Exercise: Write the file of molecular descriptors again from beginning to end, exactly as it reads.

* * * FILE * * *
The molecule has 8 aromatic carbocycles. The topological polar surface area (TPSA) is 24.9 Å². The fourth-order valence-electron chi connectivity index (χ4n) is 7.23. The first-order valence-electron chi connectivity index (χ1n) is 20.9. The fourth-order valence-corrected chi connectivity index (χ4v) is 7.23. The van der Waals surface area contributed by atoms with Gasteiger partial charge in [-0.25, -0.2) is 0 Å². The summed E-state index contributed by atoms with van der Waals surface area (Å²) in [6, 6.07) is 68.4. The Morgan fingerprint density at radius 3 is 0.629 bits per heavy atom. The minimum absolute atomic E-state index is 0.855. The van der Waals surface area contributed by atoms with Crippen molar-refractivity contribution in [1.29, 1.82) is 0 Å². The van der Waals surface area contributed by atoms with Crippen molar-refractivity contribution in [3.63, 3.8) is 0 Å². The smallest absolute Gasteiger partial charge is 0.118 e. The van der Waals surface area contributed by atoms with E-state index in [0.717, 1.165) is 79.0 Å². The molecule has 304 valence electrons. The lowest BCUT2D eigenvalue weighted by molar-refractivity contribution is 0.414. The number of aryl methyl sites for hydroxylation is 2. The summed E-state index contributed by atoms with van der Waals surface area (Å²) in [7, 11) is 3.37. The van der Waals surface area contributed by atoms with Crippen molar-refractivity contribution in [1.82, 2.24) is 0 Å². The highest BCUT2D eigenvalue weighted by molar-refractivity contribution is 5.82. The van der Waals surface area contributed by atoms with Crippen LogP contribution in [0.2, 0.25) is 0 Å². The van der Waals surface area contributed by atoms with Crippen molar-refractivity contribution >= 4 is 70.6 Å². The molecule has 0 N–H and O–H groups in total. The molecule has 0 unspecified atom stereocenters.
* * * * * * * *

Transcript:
The molecule has 8 aromatic carbocycles. The topological polar surface area (TPSA) is 24.9 Å². The fourth-order valence-electron chi connectivity index (χ4n) is 7.23. The first-order valence-electron chi connectivity index (χ1n) is 20.9. The fourth-order valence-corrected chi connectivity index (χ4v) is 7.23. The van der Waals surface area contributed by atoms with Gasteiger partial charge in [-0.25, -0.2) is 0 Å². The summed E-state index contributed by atoms with van der Waals surface area (Å²) in [6, 6.07) is 68.4. The Morgan fingerprint density at radius 3 is 0.629 bits per heavy atom. The minimum absolute atomic E-state index is 0.855. The van der Waals surface area contributed by atoms with Crippen molar-refractivity contribution in [1.29, 1.82) is 0 Å². The van der Waals surface area contributed by atoms with Crippen molar-refractivity contribution in [3.63, 3.8) is 0 Å². The smallest absolute Gasteiger partial charge is 0.118 e. The van der Waals surface area contributed by atoms with E-state index in [0.717, 1.165) is 79.0 Å². The molecule has 304 valence electrons. The lowest BCUT2D eigenvalue weighted by molar-refractivity contribution is 0.414. The number of aryl methyl sites for hydroxylation is 2. The summed E-state index contributed by atoms with van der Waals surface area (Å²) in [7, 11) is 3.37. The van der Waals surface area contributed by atoms with Crippen molar-refractivity contribution in [1.82, 2.24) is 0 Å². The highest BCUT2D eigenvalue weighted by molar-refractivity contribution is 5.82. The van der Waals surface area contributed by atoms with Crippen LogP contribution in [0.2, 0.25) is 0 Å². The van der Waals surface area contributed by atoms with Crippen molar-refractivity contribution >= 4 is 70.6 Å². The molecule has 0 N–H and O–H groups in total. The molecule has 0 unspecified atom stereocenters.